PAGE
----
Film Review: The Favourite

Yorgos Lanthimos hits the target once more with the brilliant The Favourite. The film is Lanthimos’ most enjoyable to date. 

It is the early 18th century, and England is at war with France. Queen Anne, in an ailing state, is guided by her friend and confidant Lady Sarah. When Lady Sarah’s cousin arrives, there is an upheaval at court…

Directed by Yorgos Lanthimos with a screenplay by Deborah Davis and Tony McNamara, The Favourite is a superb film. Set in the court of Queen Anne, the film mixes social manoeuvring with political intrigue. It plays for laughs, but there is much texture to proceedings. The Favourite still radiates the darkness of Lanthimos’ other films, but it is delivered in a subtler format. This works incredibly well.

The Favourite focuses on characters vying for the attention of the queen. The main characters in the film are very well drawn. They are multi-faceted, with each showing shades of grey. The film could have easily painted everyone as irredeemable, yet there is much more nuance than this. It is surprisingly moving at times, thanks to the script and great performances.

As a comedy, The Favourite is very, very funny. Humour is derived from multiple sources. The script is incredibly funny; there are great lines, and great delivery. There is also slapstick humour which is at times absurdist. The ballroom scene in particular is a joy. Lanthimos’ trademark dark humour is present here, but the scriptwriters inject some very dry, British humour that complements it ever so well.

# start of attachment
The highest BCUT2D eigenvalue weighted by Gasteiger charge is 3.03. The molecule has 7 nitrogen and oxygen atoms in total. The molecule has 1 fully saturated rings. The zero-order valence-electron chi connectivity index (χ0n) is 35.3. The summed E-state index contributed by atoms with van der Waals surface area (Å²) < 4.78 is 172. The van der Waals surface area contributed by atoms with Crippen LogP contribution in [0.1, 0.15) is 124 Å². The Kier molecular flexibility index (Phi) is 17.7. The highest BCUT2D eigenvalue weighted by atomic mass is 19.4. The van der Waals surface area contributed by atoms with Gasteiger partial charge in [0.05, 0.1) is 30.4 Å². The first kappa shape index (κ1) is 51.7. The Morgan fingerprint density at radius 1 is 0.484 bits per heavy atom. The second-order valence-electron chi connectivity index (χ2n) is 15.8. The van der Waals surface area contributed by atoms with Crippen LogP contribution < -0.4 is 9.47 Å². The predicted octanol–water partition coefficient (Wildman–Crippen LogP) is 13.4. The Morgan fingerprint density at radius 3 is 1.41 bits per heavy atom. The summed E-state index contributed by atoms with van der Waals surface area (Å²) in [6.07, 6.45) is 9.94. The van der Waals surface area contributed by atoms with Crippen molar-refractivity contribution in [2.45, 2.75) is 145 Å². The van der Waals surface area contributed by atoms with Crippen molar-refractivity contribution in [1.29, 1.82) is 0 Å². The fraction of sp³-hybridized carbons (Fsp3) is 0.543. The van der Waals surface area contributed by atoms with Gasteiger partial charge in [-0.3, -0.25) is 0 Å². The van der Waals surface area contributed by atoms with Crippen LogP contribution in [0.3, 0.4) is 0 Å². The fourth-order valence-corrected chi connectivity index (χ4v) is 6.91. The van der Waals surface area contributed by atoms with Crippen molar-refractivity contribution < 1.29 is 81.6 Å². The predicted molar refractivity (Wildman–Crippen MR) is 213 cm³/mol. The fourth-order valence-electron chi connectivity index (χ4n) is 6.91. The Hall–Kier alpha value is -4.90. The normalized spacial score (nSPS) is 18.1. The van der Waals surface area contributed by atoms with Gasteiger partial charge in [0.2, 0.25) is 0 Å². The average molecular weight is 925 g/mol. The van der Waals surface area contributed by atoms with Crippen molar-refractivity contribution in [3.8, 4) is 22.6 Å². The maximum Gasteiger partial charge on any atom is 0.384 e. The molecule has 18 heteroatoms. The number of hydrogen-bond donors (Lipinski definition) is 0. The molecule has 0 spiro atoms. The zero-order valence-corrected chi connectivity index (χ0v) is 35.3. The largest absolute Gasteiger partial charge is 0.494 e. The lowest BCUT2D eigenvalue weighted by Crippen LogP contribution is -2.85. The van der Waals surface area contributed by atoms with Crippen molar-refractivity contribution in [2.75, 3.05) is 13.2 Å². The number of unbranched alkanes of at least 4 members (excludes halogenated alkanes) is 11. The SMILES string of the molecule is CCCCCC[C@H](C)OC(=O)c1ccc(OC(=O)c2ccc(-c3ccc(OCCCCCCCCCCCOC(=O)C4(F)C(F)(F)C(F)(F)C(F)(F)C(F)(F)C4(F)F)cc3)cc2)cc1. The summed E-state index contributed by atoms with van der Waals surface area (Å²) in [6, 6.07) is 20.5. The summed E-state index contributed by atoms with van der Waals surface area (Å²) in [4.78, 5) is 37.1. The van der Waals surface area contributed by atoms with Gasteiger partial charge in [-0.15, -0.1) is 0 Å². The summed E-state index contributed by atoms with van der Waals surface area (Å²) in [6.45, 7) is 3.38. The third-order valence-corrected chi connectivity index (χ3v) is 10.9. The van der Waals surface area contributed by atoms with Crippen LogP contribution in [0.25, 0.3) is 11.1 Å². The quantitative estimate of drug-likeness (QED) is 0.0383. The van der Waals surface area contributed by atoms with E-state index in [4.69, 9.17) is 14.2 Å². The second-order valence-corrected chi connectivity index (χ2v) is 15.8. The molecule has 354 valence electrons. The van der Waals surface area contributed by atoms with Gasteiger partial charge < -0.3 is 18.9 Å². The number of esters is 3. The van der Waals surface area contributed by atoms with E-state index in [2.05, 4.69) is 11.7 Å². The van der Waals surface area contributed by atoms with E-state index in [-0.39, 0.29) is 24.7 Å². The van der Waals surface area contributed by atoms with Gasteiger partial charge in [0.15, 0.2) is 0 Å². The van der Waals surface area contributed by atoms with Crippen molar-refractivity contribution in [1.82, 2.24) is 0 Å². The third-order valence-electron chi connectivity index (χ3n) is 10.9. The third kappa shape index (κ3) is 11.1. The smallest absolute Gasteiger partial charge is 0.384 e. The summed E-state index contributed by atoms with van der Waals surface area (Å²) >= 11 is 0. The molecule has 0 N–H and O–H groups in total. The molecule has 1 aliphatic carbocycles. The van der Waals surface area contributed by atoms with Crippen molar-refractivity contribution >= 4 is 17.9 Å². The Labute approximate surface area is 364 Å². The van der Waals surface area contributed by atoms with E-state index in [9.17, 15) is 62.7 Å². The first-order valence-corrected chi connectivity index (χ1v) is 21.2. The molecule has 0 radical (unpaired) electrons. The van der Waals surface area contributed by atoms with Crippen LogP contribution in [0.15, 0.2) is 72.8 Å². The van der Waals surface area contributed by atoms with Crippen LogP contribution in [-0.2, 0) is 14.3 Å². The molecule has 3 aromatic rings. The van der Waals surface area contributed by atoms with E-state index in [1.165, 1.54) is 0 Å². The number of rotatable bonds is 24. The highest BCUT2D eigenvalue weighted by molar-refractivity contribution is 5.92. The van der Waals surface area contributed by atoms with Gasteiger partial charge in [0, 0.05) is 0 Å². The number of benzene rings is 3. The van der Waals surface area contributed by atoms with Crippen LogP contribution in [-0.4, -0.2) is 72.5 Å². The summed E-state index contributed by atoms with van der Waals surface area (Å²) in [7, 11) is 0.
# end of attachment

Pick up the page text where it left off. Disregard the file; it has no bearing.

Performances in the film are great all round. Olivia Coleman and Rachel Weisz are perfect in their respective roles. Coleman adds depth and heart to the character, which could have easily appeared a mere caricature in the wrong hands. Emma Stone is wonderful; sometimes it is a simple expression from her that can generate a great laugh. Nicholas Hoult is also a revelation in a supporting role.

Lanthimos and cinematographer Robbie Ryan have created quite the aesthetic in The Favourite. Some shots could just as well be oil paintings. Ryan makes the most the location, such as the sweeping halls of the palace. The soundtrack is fantastic, particularly when it is juxtaposed with some absurd imagery. Sandy Powell’s costumes are sublime.

The Favourite is a world away from other period romps. Lanthimos’ film is hilarious, consuming, and at times touching.

The Favourite is being screened at the BFI London Film Festival in October 2018.

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